Determining the Cause of Negative Dissimilarity Eigenvalues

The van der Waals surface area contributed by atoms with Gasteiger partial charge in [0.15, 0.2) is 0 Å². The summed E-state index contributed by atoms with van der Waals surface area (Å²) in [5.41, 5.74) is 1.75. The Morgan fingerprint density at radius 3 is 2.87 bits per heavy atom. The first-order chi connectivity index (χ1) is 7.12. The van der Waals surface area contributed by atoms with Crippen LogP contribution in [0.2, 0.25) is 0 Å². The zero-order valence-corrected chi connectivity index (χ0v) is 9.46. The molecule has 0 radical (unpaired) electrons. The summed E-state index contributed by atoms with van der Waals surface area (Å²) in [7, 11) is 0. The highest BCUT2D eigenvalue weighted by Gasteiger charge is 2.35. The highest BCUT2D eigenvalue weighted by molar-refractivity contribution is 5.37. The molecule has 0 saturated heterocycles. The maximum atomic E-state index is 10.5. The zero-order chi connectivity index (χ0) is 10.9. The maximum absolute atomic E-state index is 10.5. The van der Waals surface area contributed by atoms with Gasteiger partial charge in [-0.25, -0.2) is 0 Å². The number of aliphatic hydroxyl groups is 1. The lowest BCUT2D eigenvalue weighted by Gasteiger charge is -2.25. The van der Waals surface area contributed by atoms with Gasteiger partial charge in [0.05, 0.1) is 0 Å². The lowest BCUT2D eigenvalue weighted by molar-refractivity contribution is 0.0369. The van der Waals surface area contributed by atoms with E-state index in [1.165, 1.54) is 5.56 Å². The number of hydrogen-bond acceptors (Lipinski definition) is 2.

Pairwise dissimilarity representations are frequently used as an alternative to feature vectors in pattern recognition. One of the problems encountered in the analysis of such data, is that the dissimilarities are rarely Euclidean, and are sometimes non-metric too. As a result the objects associated with the dissimilarities can not be embedded into a Euclidean space without distortion. One way of gauging the extent of this problem is to compute the total mass associated with the negative eigenvalues of the dissimilarity matrix. However,this test does not reveal the origins of non-Euclidean or non-metric artefacts in the data. The aim in this paper is to provide simple empirical tests that can be used to determine the origins of the negative dissimilarity eigenvalues. We consider three sources of the negative dissimilarity eigenvalues, namely a) that the data resides on a manifold (here for simplicity we consider a sphere), b) that the objects may be extended and c) that there is Gaussian error. We develop three measures based on the non-metricity and the negative spectrum to characterize the possible causes of non-Euclidean data. We then experimentally test our measures on various real-world dissimilarity datasets.